The disagreement escalated, the family says, when relatives objected to sedation with anti-psychotic drugs. Critics of the drugs include Dr. Louis R. Caplan, a professor of neurology at Harvard Medical School, who says hospitals overuse anti-psychotic meds to restrain “restless” patients in spite of evidence that the drugs impede recovery in the elderly. “My bias is against anti-psychotics for chemical restraint,” Dr. Caplan told the Current. “Anti-psychotics are not for someone with mild agitation, and they should never be used on old people.”
The timing of her hospitalization forced De La Zerda to miss the wedding of her neighbors — Jewel Etter and Holman Massey. De La Zerda was looking forward to the big event since her daughter, Reyna, organized a shower for the 93-year-old and 92-year-old. The fairytale story of their nursing home romance garnered multiple articles in the Express-News. Meanwhile, De La Zerda’s hospital stay, as her family describes it, descended into a Kafkaesque scenario more fitting for a Margaret Atwood novel, before her March 12 death.
Family members with power of attorney, including Reyna, attempted to remove De La Zerda from the hospital. As her condition worsened, they wanted to transfer her to hospice care, where they hoped she would rebound or, at the least, die with dignity. But the IPC hospitalist assigned to her care refused to recognize their legal position or release her, relatives said. At one point, the tension between the family and health care workers was so intense that hospital staff banned Reyna from the hospital and called the police to escort her off the property.
The family was especially upset after learning that the hospitalist — whom they say they rarely saw during the hospital stay — did not consult with De La Zerda’s family doctor before administering medications or ordering multiple tests, resulting in a $500,000 bill.
“We are aware of the De La Zerda family’s concerns. We welcome the opportunity to confidentially discuss these issues with them by phone or in a meeting,” said King, the Metropolitan Health care spokeswoman, in response to my questions about the case. “However, due to patient confidentiality, it is inappropriate for us to answer any of the family’s concerns through the media.”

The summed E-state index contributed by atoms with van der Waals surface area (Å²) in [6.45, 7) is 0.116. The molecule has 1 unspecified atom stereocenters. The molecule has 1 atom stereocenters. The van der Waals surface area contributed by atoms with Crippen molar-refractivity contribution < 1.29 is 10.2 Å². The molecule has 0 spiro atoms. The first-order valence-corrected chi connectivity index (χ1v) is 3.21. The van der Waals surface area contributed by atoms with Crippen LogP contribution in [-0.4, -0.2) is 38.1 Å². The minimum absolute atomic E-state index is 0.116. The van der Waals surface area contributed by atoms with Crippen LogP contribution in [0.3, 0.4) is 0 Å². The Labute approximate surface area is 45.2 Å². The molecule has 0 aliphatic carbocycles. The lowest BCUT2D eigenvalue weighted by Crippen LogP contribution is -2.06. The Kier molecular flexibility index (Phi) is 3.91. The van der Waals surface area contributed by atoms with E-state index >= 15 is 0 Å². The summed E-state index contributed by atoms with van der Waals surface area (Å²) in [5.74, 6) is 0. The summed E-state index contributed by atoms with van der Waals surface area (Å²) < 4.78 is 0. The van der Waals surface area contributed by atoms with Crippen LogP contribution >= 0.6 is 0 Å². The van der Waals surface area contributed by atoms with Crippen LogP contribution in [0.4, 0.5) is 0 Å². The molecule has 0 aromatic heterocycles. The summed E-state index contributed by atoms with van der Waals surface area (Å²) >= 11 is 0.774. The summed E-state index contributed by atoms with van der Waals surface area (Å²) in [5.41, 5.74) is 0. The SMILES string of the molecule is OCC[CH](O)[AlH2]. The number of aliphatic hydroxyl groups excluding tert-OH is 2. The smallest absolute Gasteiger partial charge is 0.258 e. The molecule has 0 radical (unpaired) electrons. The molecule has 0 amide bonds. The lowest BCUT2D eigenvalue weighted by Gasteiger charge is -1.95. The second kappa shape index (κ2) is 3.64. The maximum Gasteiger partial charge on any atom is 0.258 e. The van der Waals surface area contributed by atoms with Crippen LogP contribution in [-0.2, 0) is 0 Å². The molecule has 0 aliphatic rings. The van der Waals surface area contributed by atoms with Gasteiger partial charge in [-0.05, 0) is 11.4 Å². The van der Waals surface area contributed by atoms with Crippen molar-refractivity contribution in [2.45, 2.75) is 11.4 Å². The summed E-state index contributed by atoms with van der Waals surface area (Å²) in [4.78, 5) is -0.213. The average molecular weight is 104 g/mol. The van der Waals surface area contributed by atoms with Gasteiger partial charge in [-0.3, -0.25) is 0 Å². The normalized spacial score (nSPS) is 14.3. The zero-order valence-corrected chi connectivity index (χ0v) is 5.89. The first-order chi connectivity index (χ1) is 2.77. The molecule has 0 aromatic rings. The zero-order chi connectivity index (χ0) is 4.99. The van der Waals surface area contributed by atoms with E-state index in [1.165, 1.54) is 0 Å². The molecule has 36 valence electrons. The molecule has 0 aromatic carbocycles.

The De La Zerdas think they have a strong legal case, especially since IPC told the family that it had terminated the employment of Dr. Sherif Shamaa, the hospitalist assigned to care for De La Zerda.
“I just received your letter of complaint regarding Dr. Sherif Shamaa and I am totally appalled. You have described a truly awful experience,” wrote Jay Evans, the Executive Director of IPC’s San Antonio office, in a letter to relatives. “In my 30 years of being an administrator of hospitals and medical groups, I don’t recall reading a worse letter of complaint about a physician.”
Shamaa did not return calls seeking comment, but a woman who identified herself as his wife, Theresa, said that he was not terminated as a result of the De La Zerda case. She also said the Texas Medical Board cleared her husband after determining a complaint by the De La Zerda family was unfounded. “It was dismissed because there were issues with the family,” she said. “It wasn’t anything that happened as a result of the hospital.”
In 2003, Texas voters capped medical liability at $250,000 after doctors complained that insurance costs were spiraling out of control. Since 2003, Texas malpractice payments have fallen more than 60 percent and liability premiums decreased by nearly 30 percent, according to the Texas Department of Insurance.
In a letter to the De La Zerda family, one local law firm, which declined the case, said that Texas tort reform has made it extremely challenging to make a business case for malpractice suits involving the elderly, non-working spouses, and children. Discovery and expert witnesses on a malpractice case can cost more than $50,000, while judgments typically won under current law rarely cover medical expenses.
In October, Nancy, another De La Zerda daughter, helped organize an event with Rita Marker, an attorney with the Patients Rights Council, to educate others on navigating the legal and end-of-life issues her family encountered. “It’s not about money,” she said. “For us, it’s about dying with dignity.”
Texas law does allow for higher economic damages in malpractice suits for working individuals with lost wages. In the Watson lawsuit, Rhodes argues that the cap on elderly and non-working people is unconstitutional because it denies due process and equal protection of the laws.
Some Texas doctors are starting to carry medical malpractice overage below $250,000. “Patients are basically left with low-ball settlements,” said Alex Winslow of Texas Watch. “You’re stuck with what you can get and, in most cases, it’s woefully inadequate.”
To aggravate matters, a “loser pays” law became effective in September, making plaintiffs responsible for paying a doctor’s legal fees when the plaintiff loses a malpractice lawsuit.
David Watson and his attorney, Rhodes, recognize what they are up against, but the legal team feel it’s a worthy fight. “It makes no sense from a business-law perspective, but we’re fortunate enough that we can take on this case,” Rhodes said. “It’s the right thing to do, and my gut won’t let me give it up.” •